I need to go back to work and stop wasting everyone’s time with my rants.

  • I think it’s really sad that having been asked to tone things down today by the ICC, Australia have basically said ‘get lost’. Cricket should be played hard, but when the captain of your team has just been fined for inappropriate abuse, and another of your players universally condemned for comments in a press conference, a little bit of introspection or reflection in surely required. At least pay lip service to the ICC.

    Having been on the receiving end of numerous beatings over the last few years, it’s really unsightly to have the Aussies strutting around like macho men all of a sudden. It’s incredibly childish, and frankly professional sportsmen (on both sides, so I include Anderson in this) should learn to bloody grow up. Cricket is descending into boxing at the moment, with lots of pre and post match promises to ‘knock the other out’. Quite pathetic. What next, Don King turning up to promote the Adelaide test??!!

    All this stuff about England being scared is total nonsense anyway. Yes, Trott was scared, but we all know why now. Cook, Root etc took it all in their stride. Johnson isn’t some new weapon. England have seen him off many times in the past, and they know he has good days and bad. Why would they suddenly be physically scared now, in Mitch’s 12 test (or whatever it is) against them. It’s simply not credible, and it just makes everyone involved look ridiculous.

    • The Australian Captain was fined after his comment was broadcast by an inept broadcaster (Channel 9) – Jimmy Anderson, who threatened to punch an Australian player, however wasn’t fined as his comment wasn’t broadcast…

      Don’t get me wrong, I don’t actually like the way many Australian players approach “sledging” and I do believe they overdo it (Eg. after every delivery) but I’ll defend their right to play the way they wish to. It’s test cricket for heavens sake not tiddlywinks.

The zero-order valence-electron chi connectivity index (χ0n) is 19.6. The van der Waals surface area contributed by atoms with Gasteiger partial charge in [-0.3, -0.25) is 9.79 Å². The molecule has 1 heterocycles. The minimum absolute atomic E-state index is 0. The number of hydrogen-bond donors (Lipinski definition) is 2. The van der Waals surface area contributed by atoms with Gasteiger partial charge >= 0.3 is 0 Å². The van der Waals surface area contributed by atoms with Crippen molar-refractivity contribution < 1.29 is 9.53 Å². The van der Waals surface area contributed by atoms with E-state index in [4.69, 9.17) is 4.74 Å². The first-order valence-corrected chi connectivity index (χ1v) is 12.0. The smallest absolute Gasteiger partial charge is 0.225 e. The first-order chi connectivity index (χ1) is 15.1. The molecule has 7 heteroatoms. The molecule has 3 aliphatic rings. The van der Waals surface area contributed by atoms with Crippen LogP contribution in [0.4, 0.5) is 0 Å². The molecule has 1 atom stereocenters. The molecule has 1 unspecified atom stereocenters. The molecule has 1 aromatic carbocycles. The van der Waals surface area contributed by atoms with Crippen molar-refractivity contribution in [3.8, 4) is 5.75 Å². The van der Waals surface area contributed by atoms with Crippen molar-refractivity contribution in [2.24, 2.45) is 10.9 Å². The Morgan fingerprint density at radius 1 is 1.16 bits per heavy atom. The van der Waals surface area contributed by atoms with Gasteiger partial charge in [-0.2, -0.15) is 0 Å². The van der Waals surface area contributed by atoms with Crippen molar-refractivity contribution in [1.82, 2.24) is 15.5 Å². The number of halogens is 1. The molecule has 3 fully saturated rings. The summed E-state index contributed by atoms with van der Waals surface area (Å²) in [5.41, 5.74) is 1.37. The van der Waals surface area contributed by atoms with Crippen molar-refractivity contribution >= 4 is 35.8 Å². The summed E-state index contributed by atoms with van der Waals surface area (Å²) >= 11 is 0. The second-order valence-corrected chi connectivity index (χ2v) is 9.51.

P.S. Surely you aren’t serious with your insinuation in the final paragraph that the Australian collective cricketing community have sent a succession of players into a downward spiral of anxiety and depression?

  • 1. If you can’t stand the heat, get out of the kitchen
    2. Mental disintegration is all part of the game. I feel very sorry for Trott and his family and hope he recovers fully and quickly. At the same time he is just another in a string of England players to melt down under the pressure of touring. Surely the ECB need to have better psyche testing for their squad as part of the selection process.
    3. Why is this all of a sudden a burning issue? I don’t remember reading many articles decrying abuse of players while the grounds were ringing with hour after tedious hour of “He bowls to the left……”. Why is it acceptable / funny when it’s the Barmy Army (now a commercial, profit making company with sophisticated infrastructure and resources) but not when it’s a group of kids who are trying to compete with them without the education or maturity to dress it up in a “song book”
    4. Warner is a knob. He should shut up until he has something worthwhile to say.
    5. Clarke was stepping in after Anderson had threatened to punch Bailey, he just forgot he was so close to the stump mike. No points to either of them but you can’t criticise one without the other.
    6. For the Australian press Warne is the gift that just keeps on giving, of course they won’t leave him alone, he’s the one who’s turned himself into a caricature. In general they’re no better or worse than the English tabloids.
    7. Who wants to win at all costs? Stuart Broad apparently. (Telegraph Aug. 19)
    8. Of course Andy Flower wants to stop the on field sledging. His team aren’t as good at it as the Aussies.
    9. Sledging need be neither witty or amusing. Just effective.
    10. Why is it that articles claiming that the boundaries have been crossed only appear after England have lost.

    • As is so often true, there’s a big difference between the armchair punditry and what the players actually say. The English players haven’t complained about sledging. In fact, the Australians, South Africans and others have hinted that the English are amongst the most vociferous and effective sledgers in the game. The difference between them and the Australians is they’re more subtle about it: they don’t (often) brag about it in the press and they don’t get caught. The Australians’ mistake is to be so public about their strategy, be so unsubtle about what they’re doing, and to add in the element of (what can look like) physical intimidation. When Warner runs at a batsman snarling, or the players crowd around a lone English player, it looks intimidatory regardless of what they’re saying. What the English are saying is probably just as bad, but they don’t give themselves away as much with body language. They smile while they abusing people, Clarke points his finger and gesticulates.